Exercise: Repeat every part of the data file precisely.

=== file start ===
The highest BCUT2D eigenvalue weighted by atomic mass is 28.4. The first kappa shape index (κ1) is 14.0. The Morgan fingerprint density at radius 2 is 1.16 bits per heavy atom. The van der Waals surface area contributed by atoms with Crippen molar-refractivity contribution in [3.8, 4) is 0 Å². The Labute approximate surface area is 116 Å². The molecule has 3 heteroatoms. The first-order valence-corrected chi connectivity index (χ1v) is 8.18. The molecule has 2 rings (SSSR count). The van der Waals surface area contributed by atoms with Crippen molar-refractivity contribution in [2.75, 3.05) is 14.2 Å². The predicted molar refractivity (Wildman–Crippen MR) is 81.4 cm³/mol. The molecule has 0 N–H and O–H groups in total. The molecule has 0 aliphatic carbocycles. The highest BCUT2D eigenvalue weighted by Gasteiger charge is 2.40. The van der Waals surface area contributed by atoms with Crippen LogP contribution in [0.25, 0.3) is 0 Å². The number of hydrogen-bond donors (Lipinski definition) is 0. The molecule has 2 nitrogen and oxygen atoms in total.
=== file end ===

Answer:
The highest BCUT2D eigenvalue weighted by atomic mass is 28.4. The first kappa shape index (κ1) is 14.0. The Morgan fingerprint density at radius 2 is 1.16 bits per heavy atom. The van der Waals surface area contributed by atoms with Crippen molar-refractivity contribution in [3.8, 4) is 0 Å². The Labute approximate surface area is 116 Å². The molecule has 3 heteroatoms. The first-order valence-corrected chi connectivity index (χ1v) is 8.18. The molecule has 2 rings (SSSR count). The van der Waals surface area contributed by atoms with Crippen molar-refractivity contribution in [2.75, 3.05) is 14.2 Å². The predicted molar refractivity (Wildman–Crippen MR) is 81.4 cm³/mol. The molecule has 0 N–H and O–H groups in total. The molecule has 0 aliphatic carbocycles. The highest BCUT2D eigenvalue weighted by Gasteiger charge is 2.40. The van der Waals surface area contributed by atoms with Crippen LogP contribution in [0.25, 0.3) is 0 Å². The number of hydrogen-bond donors (Lipinski definition) is 0. The molecule has 2 nitrogen and oxygen atoms in total.